Karen, age 53

What matters most to you?

Your personal feelings are just as important as the medical facts. Think about what matters most to you in this decision, and show how you feel about the following statements.

Reasons to take antiviral medicine for hepatitis C

Reasons not to take antiviral medicine for hepatitis C

I'm willing to take pills and get shots to help get rid of the virus in my body.

I don't like taking pills or getting shots.

More important
Equally important
More important

I'll do whatever I can to avoid getting liver disease or liver cancer.

I'm not worried about getting liver disease or liver cancer.

More important
Equally important
More important

I'm worried that I might spread the virus to others if I don't treat the infection.

I'm not worried about spreading the virus to others.

More important
Equally important
More important

I'm not worried about missing work to go to the doctor for the examinations and tests that I need.

I can't afford to take time off from work to go to the doctor.

More important
Equally important
More important

My other important reasons:

My other important reasons:

More important
Equally important
More important

Where are you leaning now?

Now that you've thought about the facts and your feelings, you may have a general idea of where you stand on this decision. Show which way you are leaning right now.

Taking antiviral medicine

NOT taking antiviral medicine

Leaning toward
Undecided
Leaning toward

What else do you need to make your decision?

Check the facts

1.

If I have a lot of the virus in my blood and my liver enzymes are high, I may need to take medicines to treat the infection and prevent liver disease.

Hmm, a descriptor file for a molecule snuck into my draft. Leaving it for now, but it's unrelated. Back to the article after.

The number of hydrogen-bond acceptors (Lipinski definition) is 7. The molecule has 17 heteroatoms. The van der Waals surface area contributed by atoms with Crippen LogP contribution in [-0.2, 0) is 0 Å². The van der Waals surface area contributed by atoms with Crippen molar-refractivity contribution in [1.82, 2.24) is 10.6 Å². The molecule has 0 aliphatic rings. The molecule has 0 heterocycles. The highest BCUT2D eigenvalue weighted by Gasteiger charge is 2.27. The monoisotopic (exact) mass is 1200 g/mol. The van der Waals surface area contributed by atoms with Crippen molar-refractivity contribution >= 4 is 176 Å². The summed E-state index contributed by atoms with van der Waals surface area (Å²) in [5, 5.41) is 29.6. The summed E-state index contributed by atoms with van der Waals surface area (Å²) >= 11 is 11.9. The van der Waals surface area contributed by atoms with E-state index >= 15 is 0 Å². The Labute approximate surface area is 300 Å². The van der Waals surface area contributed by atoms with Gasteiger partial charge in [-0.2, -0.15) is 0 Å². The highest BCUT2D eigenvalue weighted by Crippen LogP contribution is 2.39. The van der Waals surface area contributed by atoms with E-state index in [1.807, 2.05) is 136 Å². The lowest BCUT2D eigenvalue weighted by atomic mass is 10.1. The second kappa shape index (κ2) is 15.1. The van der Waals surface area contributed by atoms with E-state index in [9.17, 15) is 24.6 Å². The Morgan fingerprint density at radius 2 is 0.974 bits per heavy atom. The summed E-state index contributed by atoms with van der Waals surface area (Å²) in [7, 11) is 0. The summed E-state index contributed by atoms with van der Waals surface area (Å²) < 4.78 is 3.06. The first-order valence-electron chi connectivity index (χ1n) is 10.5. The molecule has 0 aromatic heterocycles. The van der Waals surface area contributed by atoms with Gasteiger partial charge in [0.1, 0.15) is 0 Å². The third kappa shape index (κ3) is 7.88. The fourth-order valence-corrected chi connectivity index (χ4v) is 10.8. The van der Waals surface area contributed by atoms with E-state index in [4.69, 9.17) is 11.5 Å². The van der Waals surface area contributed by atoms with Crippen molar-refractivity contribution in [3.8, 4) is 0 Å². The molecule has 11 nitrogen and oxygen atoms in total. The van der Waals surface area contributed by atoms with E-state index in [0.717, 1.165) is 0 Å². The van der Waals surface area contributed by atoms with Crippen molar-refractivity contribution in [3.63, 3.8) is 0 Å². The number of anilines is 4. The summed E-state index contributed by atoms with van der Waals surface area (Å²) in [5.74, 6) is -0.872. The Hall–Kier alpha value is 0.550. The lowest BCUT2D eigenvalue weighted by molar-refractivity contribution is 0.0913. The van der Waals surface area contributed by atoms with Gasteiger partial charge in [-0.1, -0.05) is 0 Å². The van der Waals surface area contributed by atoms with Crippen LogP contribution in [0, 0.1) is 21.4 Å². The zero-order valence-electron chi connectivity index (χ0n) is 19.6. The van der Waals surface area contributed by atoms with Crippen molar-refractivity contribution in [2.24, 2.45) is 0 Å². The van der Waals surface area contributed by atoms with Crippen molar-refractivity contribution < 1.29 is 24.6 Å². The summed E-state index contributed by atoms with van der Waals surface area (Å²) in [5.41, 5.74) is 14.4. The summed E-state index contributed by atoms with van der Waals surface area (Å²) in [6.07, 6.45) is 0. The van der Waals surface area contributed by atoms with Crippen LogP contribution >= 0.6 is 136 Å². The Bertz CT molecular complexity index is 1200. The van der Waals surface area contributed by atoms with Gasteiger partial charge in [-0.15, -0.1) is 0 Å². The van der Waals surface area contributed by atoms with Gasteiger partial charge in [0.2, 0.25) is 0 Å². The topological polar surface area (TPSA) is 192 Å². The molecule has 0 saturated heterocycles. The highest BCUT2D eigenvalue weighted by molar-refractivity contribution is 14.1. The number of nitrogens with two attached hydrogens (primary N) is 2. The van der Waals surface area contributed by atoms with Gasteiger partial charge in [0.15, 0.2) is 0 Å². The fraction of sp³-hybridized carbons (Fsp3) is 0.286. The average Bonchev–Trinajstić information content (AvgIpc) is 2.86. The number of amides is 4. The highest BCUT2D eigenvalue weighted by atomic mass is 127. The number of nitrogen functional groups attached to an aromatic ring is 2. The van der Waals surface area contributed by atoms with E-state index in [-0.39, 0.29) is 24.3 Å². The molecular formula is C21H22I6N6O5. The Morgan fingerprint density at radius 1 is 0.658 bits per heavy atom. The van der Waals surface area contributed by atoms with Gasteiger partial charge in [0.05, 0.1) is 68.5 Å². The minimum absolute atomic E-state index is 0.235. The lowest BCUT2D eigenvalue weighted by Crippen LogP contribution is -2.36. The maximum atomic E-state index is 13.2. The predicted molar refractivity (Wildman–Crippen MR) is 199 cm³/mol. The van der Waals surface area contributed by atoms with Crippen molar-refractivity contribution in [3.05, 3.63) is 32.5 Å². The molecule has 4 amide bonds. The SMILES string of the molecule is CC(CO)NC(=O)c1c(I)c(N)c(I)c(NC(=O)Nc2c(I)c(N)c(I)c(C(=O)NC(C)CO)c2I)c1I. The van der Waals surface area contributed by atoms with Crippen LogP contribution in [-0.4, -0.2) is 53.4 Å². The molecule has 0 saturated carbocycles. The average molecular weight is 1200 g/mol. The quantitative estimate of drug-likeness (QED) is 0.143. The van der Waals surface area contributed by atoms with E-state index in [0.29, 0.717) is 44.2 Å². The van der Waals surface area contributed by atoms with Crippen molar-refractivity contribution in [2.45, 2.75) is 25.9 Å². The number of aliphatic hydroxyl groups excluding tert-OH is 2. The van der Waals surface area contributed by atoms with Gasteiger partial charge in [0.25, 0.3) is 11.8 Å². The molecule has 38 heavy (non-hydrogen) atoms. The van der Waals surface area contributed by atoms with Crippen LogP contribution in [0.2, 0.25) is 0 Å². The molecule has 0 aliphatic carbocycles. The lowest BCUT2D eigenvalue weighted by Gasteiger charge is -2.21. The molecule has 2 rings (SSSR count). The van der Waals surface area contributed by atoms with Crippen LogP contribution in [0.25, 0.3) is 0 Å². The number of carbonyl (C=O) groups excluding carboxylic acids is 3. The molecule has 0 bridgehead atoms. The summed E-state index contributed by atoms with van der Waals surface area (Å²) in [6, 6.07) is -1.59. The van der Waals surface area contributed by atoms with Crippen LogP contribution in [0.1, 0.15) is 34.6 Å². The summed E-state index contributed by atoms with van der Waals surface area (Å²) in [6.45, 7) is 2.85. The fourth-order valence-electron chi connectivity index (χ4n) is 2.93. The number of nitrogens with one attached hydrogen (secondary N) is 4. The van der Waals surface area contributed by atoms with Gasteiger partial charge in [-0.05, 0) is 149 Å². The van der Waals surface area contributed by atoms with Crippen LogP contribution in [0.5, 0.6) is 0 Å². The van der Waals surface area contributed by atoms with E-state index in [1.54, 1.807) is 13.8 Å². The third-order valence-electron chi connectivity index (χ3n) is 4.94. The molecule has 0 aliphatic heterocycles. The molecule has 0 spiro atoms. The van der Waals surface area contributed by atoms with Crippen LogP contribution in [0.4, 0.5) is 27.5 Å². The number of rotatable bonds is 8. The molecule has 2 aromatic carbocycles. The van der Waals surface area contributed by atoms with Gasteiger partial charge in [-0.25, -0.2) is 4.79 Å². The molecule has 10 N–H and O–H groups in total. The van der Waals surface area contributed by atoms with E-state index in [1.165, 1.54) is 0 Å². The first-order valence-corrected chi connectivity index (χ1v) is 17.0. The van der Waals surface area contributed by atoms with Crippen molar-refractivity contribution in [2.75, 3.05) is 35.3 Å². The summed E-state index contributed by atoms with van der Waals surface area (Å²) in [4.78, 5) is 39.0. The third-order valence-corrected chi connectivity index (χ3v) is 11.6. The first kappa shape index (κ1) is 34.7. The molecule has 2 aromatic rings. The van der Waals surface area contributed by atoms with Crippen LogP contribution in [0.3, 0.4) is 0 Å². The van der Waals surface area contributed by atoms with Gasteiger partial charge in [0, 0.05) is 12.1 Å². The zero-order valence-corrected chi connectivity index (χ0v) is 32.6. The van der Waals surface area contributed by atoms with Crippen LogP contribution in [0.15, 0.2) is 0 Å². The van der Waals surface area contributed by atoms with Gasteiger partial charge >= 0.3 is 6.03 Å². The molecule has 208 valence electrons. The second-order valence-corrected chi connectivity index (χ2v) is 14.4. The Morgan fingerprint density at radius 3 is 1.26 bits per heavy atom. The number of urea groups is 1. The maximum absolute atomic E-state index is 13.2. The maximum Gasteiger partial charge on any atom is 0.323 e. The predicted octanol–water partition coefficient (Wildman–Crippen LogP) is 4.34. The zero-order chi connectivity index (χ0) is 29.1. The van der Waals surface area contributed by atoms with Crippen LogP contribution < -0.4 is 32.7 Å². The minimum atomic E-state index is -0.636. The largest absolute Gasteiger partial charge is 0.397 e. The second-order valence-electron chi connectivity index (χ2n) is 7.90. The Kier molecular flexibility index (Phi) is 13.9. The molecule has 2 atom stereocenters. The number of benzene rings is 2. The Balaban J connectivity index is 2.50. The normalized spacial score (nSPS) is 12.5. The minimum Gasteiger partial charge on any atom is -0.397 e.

• TrueThat's right. Experts recommend antiviral medicines if a biopsy shows signs of severe liver damage and you have high levels of the hepatitis C virus and liver enzymes in your blood for at least 6 months.
  • FalseSorry, that's not right. Experts recommend antiviral medicines if a biopsy shows signs of severe liver damage and you have high levels of the hepatitis C virus and liver enzymes in your blood for at least 6 months.
  • I'm not sureYou may want to go back and read "Get the Facts." You may need antiviral medicines if you have severe liver damage and have had the hepatitis C virus for at least 6 months.
2.

Taking antiviral medicines may not be an option for me if I have certain health problems or drink too much alcohol.

  • TrueThat's right. Some people, such as pregnant women and people who have certain health problems or alcohol or drug abuse problems, may not be able to take antiviral medicines.
  • FalseSorry, that's not right. Some people, such as pregnant women and people who have certain health problems or alcohol or drug abuse problems, may not be able to take antiviral medicines.
  • I'm not sureIt may help to go back and read "Get the Facts." Pregnant women and people who have certain health problems or substance abuse problems may not be able to take the medicines.
3.

I may not need to take medicine if I have only had hepatitis C for a short time.

  • TrueThat's right. Some people who get the virus have it for a short time and then get better without treatment. But others may get a chronic infection, which can cause serious liver damage.
  • FalseSorry, that's not right. Some people who get the virus have it for a short time and then get better without treatment. But others may get a chronic infection, which can cause serious liver damage.